Protection From Abuse Cases (PFA)
A protection from abuse order is a civil order that provides protection from harm by family or household members, sexual or intimate partners or persons who you have a child in common with. The order is a document that is signed by a Judge, ordering that the abuse stop or the abuser will face serious legal consequences. A protection from an abuse petition can be filed by both male and female victims.
A petition for a protection from abuse order must be filed with the Court of Common Pleas in the county where you live (permanently or temporarily) or work, in any county where the abuser can be served (i.e., where he lives or works), or in the county where the abuse took place. However, if you plan to ask the judge to remove the abuser from the home you share, you MUST file the petition in the county where your home is located.
Your petition must include the allegations of abuse. In Pennsylvania, if there has been actual or threatened physical abuse including the placing of another in reasonable fear of bodily injury, a protection from abuse (PFA) order may be entered by the court. A judge is quickly presented with the petition for review and if the judge believes that you or your children are in immediate danger, he/she will sign a temporary order. This order will stay in effect until the full hearing is concluded (within ten business days).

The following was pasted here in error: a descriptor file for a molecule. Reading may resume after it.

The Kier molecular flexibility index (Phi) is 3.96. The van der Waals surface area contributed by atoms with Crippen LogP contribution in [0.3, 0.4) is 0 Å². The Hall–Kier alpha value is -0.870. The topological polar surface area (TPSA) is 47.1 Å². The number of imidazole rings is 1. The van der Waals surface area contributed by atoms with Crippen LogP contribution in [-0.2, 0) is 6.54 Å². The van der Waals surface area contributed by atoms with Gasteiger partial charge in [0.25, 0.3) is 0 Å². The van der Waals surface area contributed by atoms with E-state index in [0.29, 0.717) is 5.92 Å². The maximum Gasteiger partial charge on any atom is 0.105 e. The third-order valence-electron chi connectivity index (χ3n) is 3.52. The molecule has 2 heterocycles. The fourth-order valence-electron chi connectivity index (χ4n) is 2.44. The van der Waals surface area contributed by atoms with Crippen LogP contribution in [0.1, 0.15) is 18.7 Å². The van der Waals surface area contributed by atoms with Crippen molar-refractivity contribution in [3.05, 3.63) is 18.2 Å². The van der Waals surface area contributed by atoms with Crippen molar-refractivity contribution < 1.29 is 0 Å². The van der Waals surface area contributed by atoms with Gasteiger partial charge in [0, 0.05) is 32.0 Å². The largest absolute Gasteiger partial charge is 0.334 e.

At the hearing, the plaintiff must prove that the defendant has committed acts of domestic abuse against her/him or her/his children. The Plaintiff must also convince the judge that she/he needs the protection asked for in the petition. The defendant will have an opportunity to defend the accusations made against him/her at the hearing. The judge will make a decision based on the evidence presented, at which time a final PFA will be granted or the PFA will be dismissed.
A PFA can forcibly remove the offending party from a household and place a restraining order into effect for up to 18 months. An offender violating the PFA order can be arrested and incarcerated.
Unfortunately, some PFAs are falsely filed as a less expensive and faster way of gaining child custody or sole residency of the marital home. Having the right lawyer on your side is absolutely necessary. Our office has tremendous experience representing both the plaintiff (person requesting a PFA) and the defendant (person accused of being abusive).
If you need an attorney with knowledge and experience litigating PFAs, contact us today for your free consultation.
Pennsylvania's Protection from Abuse Act specifies that domestic abuse does not necessarily have to have a physical component. While the threat or causing of physical harm and any physical or sexual mistreatment of children certainly falls under domestic abuse statutes, there can also be victims where there is no physical assault. If a victim has a reasonable fear of bodily injury, she is a victim of domestic abuse under Pennsylvania law. Thus stalking, harassment or a victim's perception that she's being unlawfully imprisoned and fears physical abuse, may be considered domestic abuse.